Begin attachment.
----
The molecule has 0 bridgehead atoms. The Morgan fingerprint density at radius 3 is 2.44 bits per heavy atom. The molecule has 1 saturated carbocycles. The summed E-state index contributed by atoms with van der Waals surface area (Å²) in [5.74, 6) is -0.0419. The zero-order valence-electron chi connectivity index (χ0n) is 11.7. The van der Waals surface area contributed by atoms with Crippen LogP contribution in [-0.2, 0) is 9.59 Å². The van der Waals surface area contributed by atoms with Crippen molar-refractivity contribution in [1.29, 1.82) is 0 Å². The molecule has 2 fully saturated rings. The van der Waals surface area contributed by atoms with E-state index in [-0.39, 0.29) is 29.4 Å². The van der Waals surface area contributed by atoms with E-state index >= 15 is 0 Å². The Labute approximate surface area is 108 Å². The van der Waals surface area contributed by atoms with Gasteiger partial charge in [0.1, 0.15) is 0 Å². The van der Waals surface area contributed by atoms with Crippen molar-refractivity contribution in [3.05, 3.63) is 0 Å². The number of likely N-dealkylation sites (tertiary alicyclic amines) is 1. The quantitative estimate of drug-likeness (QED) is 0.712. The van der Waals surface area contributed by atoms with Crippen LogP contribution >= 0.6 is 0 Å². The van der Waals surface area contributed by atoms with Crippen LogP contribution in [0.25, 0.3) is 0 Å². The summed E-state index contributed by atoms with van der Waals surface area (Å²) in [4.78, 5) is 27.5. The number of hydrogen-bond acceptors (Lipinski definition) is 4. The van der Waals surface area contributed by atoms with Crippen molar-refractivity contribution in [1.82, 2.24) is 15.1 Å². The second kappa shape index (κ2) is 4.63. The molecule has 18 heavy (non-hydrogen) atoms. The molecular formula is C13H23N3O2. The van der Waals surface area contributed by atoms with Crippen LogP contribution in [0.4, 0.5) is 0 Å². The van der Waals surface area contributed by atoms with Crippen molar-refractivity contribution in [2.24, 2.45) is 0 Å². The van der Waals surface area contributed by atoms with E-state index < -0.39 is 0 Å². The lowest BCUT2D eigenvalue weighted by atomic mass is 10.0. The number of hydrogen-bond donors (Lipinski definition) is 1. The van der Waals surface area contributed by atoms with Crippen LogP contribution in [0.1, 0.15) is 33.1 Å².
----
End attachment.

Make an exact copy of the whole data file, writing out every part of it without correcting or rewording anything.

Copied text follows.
The molecule has 0 bridgehead atoms. The Morgan fingerprint density at radius 3 is 2.44 bits per heavy atom. The molecule has 1 saturated carbocycles. The summed E-state index contributed by atoms with van der Waals surface area (Å²) in [5.74, 6) is -0.0419. The zero-order valence-electron chi connectivity index (χ0n) is 11.7. The van der Waals surface area contributed by atoms with Crippen LogP contribution in [-0.2, 0) is 9.59 Å². The van der Waals surface area contributed by atoms with Crippen molar-refractivity contribution in [1.29, 1.82) is 0 Å². The molecule has 2 fully saturated rings. The van der Waals surface area contributed by atoms with E-state index in [-0.39, 0.29) is 29.4 Å². The van der Waals surface area contributed by atoms with E-state index >= 15 is 0 Å². The Labute approximate surface area is 108 Å². The van der Waals surface area contributed by atoms with Gasteiger partial charge in [0.1, 0.15) is 0 Å². The van der Waals surface area contributed by atoms with Crippen molar-refractivity contribution in [3.05, 3.63) is 0 Å². The number of likely N-dealkylation sites (tertiary alicyclic amines) is 1. The quantitative estimate of drug-likeness (QED) is 0.712. The van der Waals surface area contributed by atoms with Crippen LogP contribution >= 0.6 is 0 Å². The van der Waals surface area contributed by atoms with Crippen LogP contribution in [0.25, 0.3) is 0 Å². The summed E-state index contributed by atoms with van der Waals surface area (Å²) in [4.78, 5) is 27.5. The number of hydrogen-bond acceptors (Lipinski definition) is 4. The van der Waals surface area contributed by atoms with Crippen molar-refractivity contribution in [1.82, 2.24) is 15.1 Å². The second kappa shape index (κ2) is 4.63. The molecule has 18 heavy (non-hydrogen) atoms. The molecular formula is C13H23N3O2. The van der Waals surface area contributed by atoms with Crippen LogP contribution in [0.4, 0.5) is 0 Å². The van der Waals surface area contributed by atoms with Crippen molar-refractivity contribution in [2.24, 2.45) is 0 Å². The van der Waals surface area contributed by atoms with E-state index < -0.39 is 0 Å². The lowest BCUT2D eigenvalue weighted by atomic mass is 10.0. The number of hydrogen-bond donors (Lipinski definition) is 1. The van der Waals surface area contributed by atoms with Crippen LogP contribution in [0.1, 0.15) is 33.1 Å².